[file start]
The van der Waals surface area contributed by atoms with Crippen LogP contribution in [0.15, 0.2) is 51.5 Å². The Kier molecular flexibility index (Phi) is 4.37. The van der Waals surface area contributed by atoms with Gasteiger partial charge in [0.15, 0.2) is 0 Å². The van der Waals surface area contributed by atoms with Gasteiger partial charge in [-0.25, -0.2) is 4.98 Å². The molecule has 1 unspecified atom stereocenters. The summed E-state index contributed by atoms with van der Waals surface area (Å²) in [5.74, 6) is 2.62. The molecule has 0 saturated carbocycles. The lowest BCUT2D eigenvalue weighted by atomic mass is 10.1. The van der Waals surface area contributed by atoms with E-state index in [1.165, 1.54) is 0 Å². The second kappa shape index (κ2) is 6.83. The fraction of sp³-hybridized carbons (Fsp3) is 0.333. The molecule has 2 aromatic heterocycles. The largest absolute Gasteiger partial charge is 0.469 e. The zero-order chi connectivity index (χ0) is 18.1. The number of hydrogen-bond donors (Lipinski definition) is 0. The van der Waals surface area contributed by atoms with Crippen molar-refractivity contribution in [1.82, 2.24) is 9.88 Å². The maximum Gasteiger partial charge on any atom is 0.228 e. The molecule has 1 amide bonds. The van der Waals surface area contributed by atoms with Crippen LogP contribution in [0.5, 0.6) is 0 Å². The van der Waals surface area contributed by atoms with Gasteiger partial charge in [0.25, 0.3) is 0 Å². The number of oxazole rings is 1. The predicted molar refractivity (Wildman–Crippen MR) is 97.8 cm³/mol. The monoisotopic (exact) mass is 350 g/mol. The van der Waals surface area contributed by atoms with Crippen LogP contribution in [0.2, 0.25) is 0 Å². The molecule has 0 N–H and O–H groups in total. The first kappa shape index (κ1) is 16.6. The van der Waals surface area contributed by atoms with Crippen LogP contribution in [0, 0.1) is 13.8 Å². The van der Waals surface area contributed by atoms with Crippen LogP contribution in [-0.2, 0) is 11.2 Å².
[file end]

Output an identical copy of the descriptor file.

The van der Waals surface area contributed by atoms with Crippen LogP contribution in [0.15, 0.2) is 51.5 Å². The Kier molecular flexibility index (Phi) is 4.37. The van der Waals surface area contributed by atoms with Gasteiger partial charge in [0.15, 0.2) is 0 Å². The van der Waals surface area contributed by atoms with Gasteiger partial charge in [-0.25, -0.2) is 4.98 Å². The molecule has 1 unspecified atom stereocenters. The summed E-state index contributed by atoms with van der Waals surface area (Å²) in [5.74, 6) is 2.62. The molecule has 0 saturated carbocycles. The lowest BCUT2D eigenvalue weighted by atomic mass is 10.1. The van der Waals surface area contributed by atoms with E-state index in [1.165, 1.54) is 0 Å². The second kappa shape index (κ2) is 6.83. The fraction of sp³-hybridized carbons (Fsp3) is 0.333. The molecule has 2 aromatic heterocycles. The largest absolute Gasteiger partial charge is 0.469 e. The zero-order chi connectivity index (χ0) is 18.1. The number of hydrogen-bond donors (Lipinski definition) is 0. The van der Waals surface area contributed by atoms with Crippen molar-refractivity contribution in [1.82, 2.24) is 9.88 Å². The maximum Gasteiger partial charge on any atom is 0.228 e. The molecule has 1 amide bonds. The van der Waals surface area contributed by atoms with Crippen LogP contribution in [0.5, 0.6) is 0 Å². The van der Waals surface area contributed by atoms with Gasteiger partial charge in [0.25, 0.3) is 0 Å². The number of oxazole rings is 1. The predicted molar refractivity (Wildman–Crippen MR) is 97.8 cm³/mol. The monoisotopic (exact) mass is 350 g/mol. The van der Waals surface area contributed by atoms with Crippen LogP contribution in [0.2, 0.25) is 0 Å². The molecule has 0 N–H and O–H groups in total. The first kappa shape index (κ1) is 16.6. The van der Waals surface area contributed by atoms with Crippen LogP contribution in [0, 0.1) is 13.8 Å². The van der Waals surface area contributed by atoms with Crippen LogP contribution in [-0.2, 0) is 11.2 Å².